Stewart’s supporters will tell us that there is very little evidence to suggest that Stewart intended to support terrorism through her actions. The most fanatical of then will claim that Stewart was simply naïve when it came to her relationship with Rahman. The government claims another story and believes Stewart knowingly violated the SAM by distracting prison guards while Rahman let his translator know of his decision on the cease-fire. The government states that Stewart then passed Rahman’s decision on to the Egyptian press. While the government set out to prove that this move was evidence of her support of terrorist violence, the defense, “asserted that her intent was only to draw media attention to Rahman’s plight and, thus, to catalyze renewed interest in his case” and thus fell “within the ethical guidelines and boundaries of proper legal advocacy” (Birckhead, 2006, 3). They also claimed that Stewart’s comments on “the justified use of violence were theoretical, made long-ago, and had no relevance to her intentions vis-a-vis the Sheikh” (Birckhead, 3).
The direct link between terrorism and the release of Rahman’s position to the press is tenuous at best. Did Stewart inform the Egyptian press of Rahman’s position all the while knowing that this information could result in the deaths of innocent people? The intent of Stewart’s actions has not been clearly proven either in the court room or out of it. In all probability the decision of the jury was influenced as Birckhead claims by the pitting of “post-modern language and abstract theories of the intellectual elite against the hard-nosed, black and white reality of the foreign terrorist threat [in the midst of] the shadows of 9/11” (2006, 3).
In fact Stewart holds that the basis of the case against her is formed all on one communication from Rahman to his supporters, which, in fact, was unclear in nature. The first interpretation seems to have been unclear, although it was quickly revised to come out as, “I [Omar Abdel-Rahman] am not withdrawing my support of the cease-fire, I am merely questioning it and I am urging you, who are on the ground there to discuss it and to include everyone in your discussions as we always have done” (Birckhead, 2006, 4). That the communication does not specifically give the go-ahead to Rahman’s supporters to engage in terrorist activities is notable.
Lynne Stewart did not intend to provide material support to Rahman and his supporters. She did not even provide a message that was specifically clear on Rahman’s full withdrawal of his support. Whether she knowingly intend to violate the SAMs is another discussion.
Stewart’s apparent dismissal of a court ordered restriction on Rahman’s communication with the outside world, most noticeably the media was also under discussion. While the government held that Stewart had signed an agreement to this restriction and then knowingly violated it, the defense claimed that at no moment had Stewart broken the law, as the restriction was made following a SAM, which is not technically a law. Boghosian a vocal supporter of Stewart claimed that the only thing Stewart is guilty of is “violating a Special Administrative Measure which is not a crime” (2007). She adds, “It occurred while Janet Reno was Attorney General. Reno knew about it, and dealt with it appropriately by telling Stewart not to do it again, or she would not be able to visit Rahman” (Boghosian 2007).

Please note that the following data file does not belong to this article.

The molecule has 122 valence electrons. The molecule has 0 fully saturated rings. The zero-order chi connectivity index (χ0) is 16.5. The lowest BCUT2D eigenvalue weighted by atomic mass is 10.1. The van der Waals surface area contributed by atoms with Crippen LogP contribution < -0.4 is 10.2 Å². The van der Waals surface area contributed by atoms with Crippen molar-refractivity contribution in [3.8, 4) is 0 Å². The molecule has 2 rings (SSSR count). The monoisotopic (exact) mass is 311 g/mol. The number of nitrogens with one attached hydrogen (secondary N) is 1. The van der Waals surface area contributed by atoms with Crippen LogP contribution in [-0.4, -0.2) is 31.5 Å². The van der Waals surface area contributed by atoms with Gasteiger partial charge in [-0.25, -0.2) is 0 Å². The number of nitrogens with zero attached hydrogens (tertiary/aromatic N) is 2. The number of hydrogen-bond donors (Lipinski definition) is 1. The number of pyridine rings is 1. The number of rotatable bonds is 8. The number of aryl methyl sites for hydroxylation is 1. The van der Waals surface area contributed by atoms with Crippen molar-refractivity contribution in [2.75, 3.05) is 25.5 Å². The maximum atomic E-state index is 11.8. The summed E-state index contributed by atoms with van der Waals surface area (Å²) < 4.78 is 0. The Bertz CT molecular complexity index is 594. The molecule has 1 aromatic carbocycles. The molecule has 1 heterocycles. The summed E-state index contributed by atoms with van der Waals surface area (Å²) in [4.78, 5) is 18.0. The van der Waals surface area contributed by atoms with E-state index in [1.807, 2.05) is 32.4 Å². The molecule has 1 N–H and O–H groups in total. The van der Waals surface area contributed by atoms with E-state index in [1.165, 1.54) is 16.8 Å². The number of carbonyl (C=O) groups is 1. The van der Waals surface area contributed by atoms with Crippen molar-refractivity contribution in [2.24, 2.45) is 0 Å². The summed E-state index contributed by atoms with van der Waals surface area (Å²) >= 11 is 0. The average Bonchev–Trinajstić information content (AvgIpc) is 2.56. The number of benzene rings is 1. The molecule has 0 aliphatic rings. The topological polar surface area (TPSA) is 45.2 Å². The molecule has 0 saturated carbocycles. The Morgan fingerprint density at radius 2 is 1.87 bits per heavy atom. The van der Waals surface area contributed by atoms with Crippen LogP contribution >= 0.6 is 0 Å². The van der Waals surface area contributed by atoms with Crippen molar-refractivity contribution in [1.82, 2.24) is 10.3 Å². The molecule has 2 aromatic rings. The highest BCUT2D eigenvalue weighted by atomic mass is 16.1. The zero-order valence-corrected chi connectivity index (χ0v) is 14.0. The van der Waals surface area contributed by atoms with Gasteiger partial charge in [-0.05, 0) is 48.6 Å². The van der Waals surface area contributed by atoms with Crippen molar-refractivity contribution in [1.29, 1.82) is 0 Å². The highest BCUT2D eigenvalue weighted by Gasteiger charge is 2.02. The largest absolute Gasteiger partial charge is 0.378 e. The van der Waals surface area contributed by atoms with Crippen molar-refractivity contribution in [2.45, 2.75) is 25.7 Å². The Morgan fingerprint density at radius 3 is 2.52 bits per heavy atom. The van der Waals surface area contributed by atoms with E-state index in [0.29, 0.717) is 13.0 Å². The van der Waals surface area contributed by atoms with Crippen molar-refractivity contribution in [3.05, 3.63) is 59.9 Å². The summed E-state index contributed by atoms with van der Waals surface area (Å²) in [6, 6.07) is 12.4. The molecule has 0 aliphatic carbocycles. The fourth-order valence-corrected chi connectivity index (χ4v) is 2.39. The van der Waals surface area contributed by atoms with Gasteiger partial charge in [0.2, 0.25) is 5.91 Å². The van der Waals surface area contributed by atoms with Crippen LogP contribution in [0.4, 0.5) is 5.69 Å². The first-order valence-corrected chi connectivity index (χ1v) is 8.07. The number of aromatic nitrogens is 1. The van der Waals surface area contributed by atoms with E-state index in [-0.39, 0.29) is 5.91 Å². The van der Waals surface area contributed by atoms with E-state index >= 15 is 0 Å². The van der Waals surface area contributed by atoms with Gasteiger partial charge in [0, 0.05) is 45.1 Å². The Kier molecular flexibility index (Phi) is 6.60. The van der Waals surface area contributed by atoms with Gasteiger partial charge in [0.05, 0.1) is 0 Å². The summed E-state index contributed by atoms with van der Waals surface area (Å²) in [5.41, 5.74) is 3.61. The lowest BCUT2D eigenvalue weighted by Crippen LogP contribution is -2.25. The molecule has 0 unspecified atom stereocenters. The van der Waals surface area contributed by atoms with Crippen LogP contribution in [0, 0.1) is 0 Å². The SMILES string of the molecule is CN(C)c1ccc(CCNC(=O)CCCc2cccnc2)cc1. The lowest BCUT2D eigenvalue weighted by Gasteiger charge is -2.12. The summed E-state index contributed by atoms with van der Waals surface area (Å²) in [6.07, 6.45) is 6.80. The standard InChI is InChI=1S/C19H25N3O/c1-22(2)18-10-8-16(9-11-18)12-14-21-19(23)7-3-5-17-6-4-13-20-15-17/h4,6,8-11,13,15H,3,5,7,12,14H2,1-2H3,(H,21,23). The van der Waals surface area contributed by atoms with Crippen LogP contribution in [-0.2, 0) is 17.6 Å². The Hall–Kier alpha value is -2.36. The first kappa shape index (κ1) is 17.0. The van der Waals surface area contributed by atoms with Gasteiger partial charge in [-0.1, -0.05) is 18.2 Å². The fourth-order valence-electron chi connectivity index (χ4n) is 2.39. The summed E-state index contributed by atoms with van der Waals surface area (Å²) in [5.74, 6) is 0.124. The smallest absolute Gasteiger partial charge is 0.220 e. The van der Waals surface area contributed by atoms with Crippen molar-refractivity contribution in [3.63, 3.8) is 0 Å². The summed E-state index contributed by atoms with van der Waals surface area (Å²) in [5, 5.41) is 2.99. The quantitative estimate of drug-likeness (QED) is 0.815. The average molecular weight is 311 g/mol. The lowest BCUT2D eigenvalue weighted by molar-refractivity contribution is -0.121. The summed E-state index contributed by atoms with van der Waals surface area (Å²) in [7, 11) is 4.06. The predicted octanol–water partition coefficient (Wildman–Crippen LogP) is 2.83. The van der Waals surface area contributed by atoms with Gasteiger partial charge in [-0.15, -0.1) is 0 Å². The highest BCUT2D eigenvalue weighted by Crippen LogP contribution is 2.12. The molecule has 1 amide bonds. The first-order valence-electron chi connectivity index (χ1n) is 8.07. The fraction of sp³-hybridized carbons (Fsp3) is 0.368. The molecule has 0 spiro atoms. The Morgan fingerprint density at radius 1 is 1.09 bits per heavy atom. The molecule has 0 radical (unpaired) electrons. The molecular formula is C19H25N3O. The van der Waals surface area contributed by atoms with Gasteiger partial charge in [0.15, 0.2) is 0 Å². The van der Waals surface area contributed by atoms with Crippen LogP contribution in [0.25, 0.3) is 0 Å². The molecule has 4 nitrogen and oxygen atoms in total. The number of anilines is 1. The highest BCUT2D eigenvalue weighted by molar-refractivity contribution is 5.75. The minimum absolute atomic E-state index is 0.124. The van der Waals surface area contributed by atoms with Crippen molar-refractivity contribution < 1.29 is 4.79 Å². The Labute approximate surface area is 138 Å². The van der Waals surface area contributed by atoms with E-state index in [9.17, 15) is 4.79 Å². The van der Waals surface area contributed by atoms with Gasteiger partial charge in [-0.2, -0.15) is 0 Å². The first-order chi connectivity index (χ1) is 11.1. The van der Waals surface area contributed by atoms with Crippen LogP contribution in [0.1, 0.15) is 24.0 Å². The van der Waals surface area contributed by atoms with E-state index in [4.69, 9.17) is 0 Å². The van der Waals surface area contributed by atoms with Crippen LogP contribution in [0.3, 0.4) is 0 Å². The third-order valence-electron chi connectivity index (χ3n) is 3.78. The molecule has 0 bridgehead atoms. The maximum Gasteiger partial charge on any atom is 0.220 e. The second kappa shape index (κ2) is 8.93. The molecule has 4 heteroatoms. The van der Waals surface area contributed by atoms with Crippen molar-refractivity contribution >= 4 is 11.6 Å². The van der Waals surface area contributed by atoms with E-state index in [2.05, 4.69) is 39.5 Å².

What is important to conclude is that Stewart’s activities surrounding her defense of Rahman are not in fact criminal and therefore do not belong in a criminal court. What we should be questioning is the ethical nature of her actions. If Stewart did not involve herself in criminal activities did she then involve herself in a breach of ethics?
Stewart a Moral Agent?
This case highlights the ethics that surround the nature of the right to unfettered communication between lawyers and their clients. To what extent is a lawyer to accompany their client in their ethical beliefs? Is a lawyers first and only duty to his or her client or do they have some measure of responsibility to the justice system and maybe even to the American people? Are the SAMs in fact an attack on civil liberties that lawyers have an ethical duty and a right to fight against? Despite all the attention paid to terrorism, the decline in civil liberties and the ruination of the lawyer-client relationship outlined in the sixth amendment the larger ethical picture has been lost.
Reinhold Niebuhr claimed that law is a “compromise between moral ideas and practical possibilities” (qtd in Rhode, 2000, 3). We can extend this definition to ethics within law to define the tenuous nature of the relationship between a lawyer’s moral beliefs and the restraints placed upon them by the legal system. First let us discuss the connection between the legal system and the lawyer.
Lawyers play a role of utmost importance in the structure of our society. Lawyers can effect a societies notions, beliefs and faith in their justice system, most specifically the criminal justice system. The decisions lawyers make should to some extent be upheld by the society they work within. Rhode claims that “the lawyer, certainly in the field of criminal justice, takes decisions within a system constituted by various procedures and process, and within a framework provided by the decisions of others” (2000, 3). No lawyer can work completely out of the system, nor ignore the rules and regulations imposed upon them by some of its actors, namely judges. Yet, that is just what Stewart did when she ignored a judges ruling and used herself as a liaison between Rahmal and the outside world.